Inside a Caribbean crisis

February 27, 2002|By Michael Sragow | Michael Sragow,SUN MOVIE CRITIC

In The Godfather Part II, Michael Corleone visits Batista's Cuba under the impression that he's buying into a tropical paradise. Instead he finds a political powder keg primed for explosion.

Stephanie Black's eye-opening documentary Life and Debt will put any American who's vacationed in Jamaica, or even dreamed of it, in the position of Michael Corleone. (The final entry in the Johns Hopkins Hospital's film series, "The African Diaspora II," the movie screens tomorrow night at 7:15, at the Preclinical Teaching Building, 725 N. Wolfe St. Admission is free.)

Life and Debt offers a lucid explication of how such "developing countries" as Jamaica, desperate for stability, strike crippling loan agreements with the International Monetary Fund, resulting in long-term debt and a sort of indentured servitude to advanced economies.

Along with the World Bank and the World Trade Organization, the IMF dictates that Third World countries devalue their own currency (supposedly to attract foreign investors) and pull down protective tariffs. The international products that come tumbling into the marketplace swamp native industries.

Tourists who gambol in protected vacation enclaves unwittingly support an exploitative system; when Jamaicans demand a level economic playing field in farming and manufacturing, First Worlders answer, "Well, you do have tourism."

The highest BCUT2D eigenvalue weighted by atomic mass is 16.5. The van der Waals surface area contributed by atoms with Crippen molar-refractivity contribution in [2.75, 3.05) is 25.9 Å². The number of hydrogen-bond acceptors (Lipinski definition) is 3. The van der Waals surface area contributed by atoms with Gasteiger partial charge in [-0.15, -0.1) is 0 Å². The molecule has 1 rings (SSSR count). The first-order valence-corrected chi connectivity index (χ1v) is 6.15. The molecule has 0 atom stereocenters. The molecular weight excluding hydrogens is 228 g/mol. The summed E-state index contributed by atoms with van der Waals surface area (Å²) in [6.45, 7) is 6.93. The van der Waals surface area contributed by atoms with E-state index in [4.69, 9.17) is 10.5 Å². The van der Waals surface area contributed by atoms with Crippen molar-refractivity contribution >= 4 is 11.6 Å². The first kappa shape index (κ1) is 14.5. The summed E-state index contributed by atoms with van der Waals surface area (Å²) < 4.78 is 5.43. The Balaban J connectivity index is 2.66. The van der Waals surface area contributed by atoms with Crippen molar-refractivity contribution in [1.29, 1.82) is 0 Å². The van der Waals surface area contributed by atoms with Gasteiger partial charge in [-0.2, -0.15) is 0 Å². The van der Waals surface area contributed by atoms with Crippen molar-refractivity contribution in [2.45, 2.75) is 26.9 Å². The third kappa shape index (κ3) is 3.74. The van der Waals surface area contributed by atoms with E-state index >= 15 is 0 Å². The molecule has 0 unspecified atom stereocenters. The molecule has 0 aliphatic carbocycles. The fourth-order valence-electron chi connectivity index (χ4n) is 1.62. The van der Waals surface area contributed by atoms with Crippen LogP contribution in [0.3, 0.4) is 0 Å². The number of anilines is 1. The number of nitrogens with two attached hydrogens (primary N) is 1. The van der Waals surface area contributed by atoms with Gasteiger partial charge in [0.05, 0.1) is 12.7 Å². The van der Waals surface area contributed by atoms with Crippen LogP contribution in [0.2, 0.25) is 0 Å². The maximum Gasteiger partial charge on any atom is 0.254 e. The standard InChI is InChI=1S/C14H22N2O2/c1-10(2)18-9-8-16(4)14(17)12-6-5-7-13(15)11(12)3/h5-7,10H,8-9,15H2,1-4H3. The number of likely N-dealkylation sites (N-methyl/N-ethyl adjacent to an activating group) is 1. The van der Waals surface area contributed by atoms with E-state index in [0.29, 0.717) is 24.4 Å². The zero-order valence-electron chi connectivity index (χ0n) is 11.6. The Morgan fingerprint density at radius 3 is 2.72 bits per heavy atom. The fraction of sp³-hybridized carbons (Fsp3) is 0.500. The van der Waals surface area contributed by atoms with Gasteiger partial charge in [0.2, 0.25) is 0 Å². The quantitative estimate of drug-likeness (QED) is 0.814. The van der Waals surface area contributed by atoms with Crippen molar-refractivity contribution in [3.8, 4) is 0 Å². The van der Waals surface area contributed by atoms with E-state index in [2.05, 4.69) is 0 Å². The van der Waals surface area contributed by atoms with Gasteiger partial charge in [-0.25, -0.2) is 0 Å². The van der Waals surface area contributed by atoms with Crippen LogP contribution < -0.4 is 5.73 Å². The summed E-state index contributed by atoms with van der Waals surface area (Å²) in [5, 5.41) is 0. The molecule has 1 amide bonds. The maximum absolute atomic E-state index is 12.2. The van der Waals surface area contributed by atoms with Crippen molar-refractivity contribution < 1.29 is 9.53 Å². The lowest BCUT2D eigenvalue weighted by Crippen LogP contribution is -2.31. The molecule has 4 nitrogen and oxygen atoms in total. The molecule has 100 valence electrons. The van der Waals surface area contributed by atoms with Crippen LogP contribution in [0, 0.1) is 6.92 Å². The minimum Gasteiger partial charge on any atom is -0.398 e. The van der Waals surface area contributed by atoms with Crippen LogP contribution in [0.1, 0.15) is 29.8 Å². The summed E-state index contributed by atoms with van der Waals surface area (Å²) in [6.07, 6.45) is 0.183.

For a framing narration, Black uses lines adapted from Jamaica Kincaid's 1988 book, A Small Place, about the writer's home country, Antigua. Kincaid's observations of the dilapidated Antiguan infrastructure transfer aptly to Jamaica, and her vantage-point as an expatriate allows her to mesh anger and grief. She writes of tourists trying to escape "the boredom and banality" of their lives, not realizing that the natives they romanticize would love to escape a more dire sort of boredom and banality.

The movie unrolls a roster of economic injustices: the Jamaican milk industry drying out due to imported powdered milk; native beef and poultry sales deteriorating because of cheap, enzyme-ridden stuff used in American fast food; such U.S. fruit giants as Dole and Chiquita challenging Jamaican bananas' exclusive sales to Britain and Europe; and the creation of Jamaican Free Zones that are simply unregulated areas where foreign businesses run sweat shops.

Even at an 86-minute length, the movie is too hammerheaded and repetitive. Luckily, the Jamaican culture gives it a unique incendiary swing. With an array of songs from Bob Marley, Ziggy Marley, Peter Tosh and others, Life and Debt reminds us that reggae is a raging music - and that its fires burn still.

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